Thursday, November 27, 2008

Breaking the Link Between Money and the Real World

Over at the Caluclated Risk blog, it was noted that Woolworths, an old and storied chain of stores in England, is going out of business. In the comment thread of that post was this excellent analysis of what's happening right now.
Original comment: IMO consumer demand is contracting faster than retail capacity. We won't be able to close retail square footage fast enough to generate supply constraints pushing up prices.

Reply to that comment: This is the real world manifestation of deflation.

This is why I think people have it backwards - they look at the deflation in the monetary supply as a problem to be solved.

They ignore that money is just an engineered proxy for the real economy and that the monetary deflation is simply the money doing its job and reflecting what's happening in the real world.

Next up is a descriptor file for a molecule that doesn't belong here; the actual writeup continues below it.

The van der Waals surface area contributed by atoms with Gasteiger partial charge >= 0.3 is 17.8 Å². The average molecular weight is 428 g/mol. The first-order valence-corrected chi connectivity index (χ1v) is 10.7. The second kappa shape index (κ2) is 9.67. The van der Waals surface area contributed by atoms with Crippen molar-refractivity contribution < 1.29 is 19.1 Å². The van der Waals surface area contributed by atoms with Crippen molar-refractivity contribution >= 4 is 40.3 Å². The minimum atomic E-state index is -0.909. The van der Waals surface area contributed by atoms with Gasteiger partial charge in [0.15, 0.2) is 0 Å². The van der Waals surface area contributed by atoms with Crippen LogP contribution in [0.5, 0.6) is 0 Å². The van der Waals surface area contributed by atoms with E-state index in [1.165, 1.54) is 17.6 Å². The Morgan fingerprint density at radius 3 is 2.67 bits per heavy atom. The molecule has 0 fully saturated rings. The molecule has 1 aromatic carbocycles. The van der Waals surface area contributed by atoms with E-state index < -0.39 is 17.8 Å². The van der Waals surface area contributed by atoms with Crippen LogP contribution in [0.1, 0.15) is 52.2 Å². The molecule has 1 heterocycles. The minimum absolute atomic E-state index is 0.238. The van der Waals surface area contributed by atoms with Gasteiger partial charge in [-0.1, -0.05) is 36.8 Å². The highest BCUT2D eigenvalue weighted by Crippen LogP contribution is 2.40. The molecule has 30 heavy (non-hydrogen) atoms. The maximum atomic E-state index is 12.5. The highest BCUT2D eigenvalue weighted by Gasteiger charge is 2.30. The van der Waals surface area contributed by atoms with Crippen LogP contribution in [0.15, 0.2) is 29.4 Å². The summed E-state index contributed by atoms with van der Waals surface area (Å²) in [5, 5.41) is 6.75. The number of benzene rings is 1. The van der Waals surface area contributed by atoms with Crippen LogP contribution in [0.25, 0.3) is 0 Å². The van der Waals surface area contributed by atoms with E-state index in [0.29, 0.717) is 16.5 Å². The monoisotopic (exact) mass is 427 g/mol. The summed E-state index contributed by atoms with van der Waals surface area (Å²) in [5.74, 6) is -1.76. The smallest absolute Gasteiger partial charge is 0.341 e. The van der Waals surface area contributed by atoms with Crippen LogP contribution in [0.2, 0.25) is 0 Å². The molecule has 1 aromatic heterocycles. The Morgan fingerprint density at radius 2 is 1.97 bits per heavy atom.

So they think by stopping the monetary deflation they can stop it's real world analog. By making more dollars and credit the real world excess capacity goes away.

I think all they do is break the relationship between money and the real world.
Curing deflation is like curing your fuel gauge of reporting that your gas tank is empty.

It doesn't fill your tank up with gas; it just makes your fuel gauge useless.
That's kind of how this whole Keynesian stimulus business feels to me.

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